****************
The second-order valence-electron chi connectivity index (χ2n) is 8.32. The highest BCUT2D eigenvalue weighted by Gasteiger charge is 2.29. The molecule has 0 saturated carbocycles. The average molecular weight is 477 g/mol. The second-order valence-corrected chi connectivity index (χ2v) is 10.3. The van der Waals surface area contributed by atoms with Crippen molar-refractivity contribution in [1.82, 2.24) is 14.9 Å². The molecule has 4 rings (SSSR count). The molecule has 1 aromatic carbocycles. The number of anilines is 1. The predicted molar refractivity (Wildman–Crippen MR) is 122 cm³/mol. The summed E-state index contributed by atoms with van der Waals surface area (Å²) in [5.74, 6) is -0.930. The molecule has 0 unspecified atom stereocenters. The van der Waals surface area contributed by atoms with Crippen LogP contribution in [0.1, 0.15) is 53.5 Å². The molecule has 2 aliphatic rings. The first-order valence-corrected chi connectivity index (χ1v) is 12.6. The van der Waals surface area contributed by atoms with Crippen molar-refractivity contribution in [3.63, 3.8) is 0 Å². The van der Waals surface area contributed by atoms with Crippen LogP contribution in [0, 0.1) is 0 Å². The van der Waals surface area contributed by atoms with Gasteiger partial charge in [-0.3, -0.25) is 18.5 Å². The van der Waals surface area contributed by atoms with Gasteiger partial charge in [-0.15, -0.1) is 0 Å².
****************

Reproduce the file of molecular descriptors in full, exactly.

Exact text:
The second-order valence-electron chi connectivity index (χ2n) is 8.32. The highest BCUT2D eigenvalue weighted by Gasteiger charge is 2.29. The molecule has 0 saturated carbocycles. The average molecular weight is 477 g/mol. The second-order valence-corrected chi connectivity index (χ2v) is 10.3. The van der Waals surface area contributed by atoms with Crippen molar-refractivity contribution in [1.82, 2.24) is 14.9 Å². The molecule has 4 rings (SSSR count). The molecule has 1 aromatic carbocycles. The number of anilines is 1. The predicted molar refractivity (Wildman–Crippen MR) is 122 cm³/mol. The summed E-state index contributed by atoms with van der Waals surface area (Å²) in [5.74, 6) is -0.930. The molecule has 0 unspecified atom stereocenters. The van der Waals surface area contributed by atoms with Crippen LogP contribution in [0.1, 0.15) is 53.5 Å². The molecule has 2 aliphatic rings. The first-order valence-corrected chi connectivity index (χ1v) is 12.6. The van der Waals surface area contributed by atoms with Crippen molar-refractivity contribution in [3.63, 3.8) is 0 Å². The van der Waals surface area contributed by atoms with Crippen LogP contribution in [0, 0.1) is 0 Å². The van der Waals surface area contributed by atoms with Gasteiger partial charge in [-0.3, -0.25) is 18.5 Å². The van der Waals surface area contributed by atoms with Gasteiger partial charge in [-0.15, -0.1) is 0 Å².